Psychology is the science of mind and behavior. Although this is the most accurate definition, it is not the most common. If you were to ask the average person what they think of when someone mentions psychology they would most likely say something like "Lying on a couch, endlessly talking about your mother and your lousy childhood"#. Is the media to blame for this distorted view of psychology and psychologists? The answer to this question is yes. The media's portrayal of psychology is very distorted.
One of the most widely spread forms of media is newspapers. Thousands and thousands of people wake up every morning and start the day off by reading the newspaper. However, it is also one of the biggest problems as far as people's view of psychology. Newspapers are informational but are also entertaining; therefore they want people to be attracted to their articles. Most people don't want to have to spend hours reading one article; they want to be able to find out almost everything that is going on for that day, week, or month within a few moments.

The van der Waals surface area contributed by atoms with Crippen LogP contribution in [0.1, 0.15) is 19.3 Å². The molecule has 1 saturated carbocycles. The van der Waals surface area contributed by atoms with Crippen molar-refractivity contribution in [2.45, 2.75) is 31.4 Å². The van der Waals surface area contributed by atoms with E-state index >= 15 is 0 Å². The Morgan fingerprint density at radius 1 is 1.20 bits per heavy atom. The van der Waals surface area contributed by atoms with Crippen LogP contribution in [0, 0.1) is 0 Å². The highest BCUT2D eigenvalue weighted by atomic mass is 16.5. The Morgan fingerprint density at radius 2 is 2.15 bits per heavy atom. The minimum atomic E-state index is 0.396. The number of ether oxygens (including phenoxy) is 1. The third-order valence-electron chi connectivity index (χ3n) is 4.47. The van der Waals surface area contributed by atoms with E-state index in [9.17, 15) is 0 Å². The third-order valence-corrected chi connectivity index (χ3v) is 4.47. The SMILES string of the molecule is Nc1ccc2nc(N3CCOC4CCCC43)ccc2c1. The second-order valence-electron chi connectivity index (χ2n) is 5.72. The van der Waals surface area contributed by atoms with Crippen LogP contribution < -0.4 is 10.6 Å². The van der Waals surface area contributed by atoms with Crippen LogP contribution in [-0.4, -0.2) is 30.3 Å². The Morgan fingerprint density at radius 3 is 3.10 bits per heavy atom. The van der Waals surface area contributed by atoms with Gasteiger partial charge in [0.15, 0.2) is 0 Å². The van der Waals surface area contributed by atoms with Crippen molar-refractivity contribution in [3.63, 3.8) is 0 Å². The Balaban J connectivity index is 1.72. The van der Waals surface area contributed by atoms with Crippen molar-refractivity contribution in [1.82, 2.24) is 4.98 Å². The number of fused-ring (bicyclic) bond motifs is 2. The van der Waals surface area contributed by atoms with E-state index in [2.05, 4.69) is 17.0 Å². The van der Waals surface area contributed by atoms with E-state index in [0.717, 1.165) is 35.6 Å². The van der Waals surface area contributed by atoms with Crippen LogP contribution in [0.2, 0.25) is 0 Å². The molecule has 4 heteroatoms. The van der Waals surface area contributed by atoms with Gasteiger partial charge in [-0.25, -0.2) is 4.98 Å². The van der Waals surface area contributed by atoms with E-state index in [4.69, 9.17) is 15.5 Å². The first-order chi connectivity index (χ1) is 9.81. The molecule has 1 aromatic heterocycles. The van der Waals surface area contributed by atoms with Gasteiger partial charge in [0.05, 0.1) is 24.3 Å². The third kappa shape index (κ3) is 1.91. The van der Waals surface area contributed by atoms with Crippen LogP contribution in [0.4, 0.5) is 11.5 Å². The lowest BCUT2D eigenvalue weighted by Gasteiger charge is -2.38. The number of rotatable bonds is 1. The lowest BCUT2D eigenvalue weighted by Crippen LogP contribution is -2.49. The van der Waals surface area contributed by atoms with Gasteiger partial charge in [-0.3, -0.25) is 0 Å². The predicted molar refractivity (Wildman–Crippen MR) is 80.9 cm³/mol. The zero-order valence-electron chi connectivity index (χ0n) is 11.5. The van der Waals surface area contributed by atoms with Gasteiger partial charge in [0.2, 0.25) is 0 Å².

It would take hours to properly portray psychology in a newspaper article so newspapers turn to the shorter version of the explanation. For example in an article found in The Washington Post reverse psychology is portrayed as means for our president to stay positive in the public eye.
Here's an explanation for the anti-Iraq saber-rattling now building in Washington: The Bush administration, though it would dearly love to have Saddam Hussein our of power, has no intention of taking unilateral military action against him. The sword-rattling is designed to make Hussein's military leaders see him as too dangerous for their own good.#
This quote shows us that psychology, more specifically, reverse psychology is just a form of...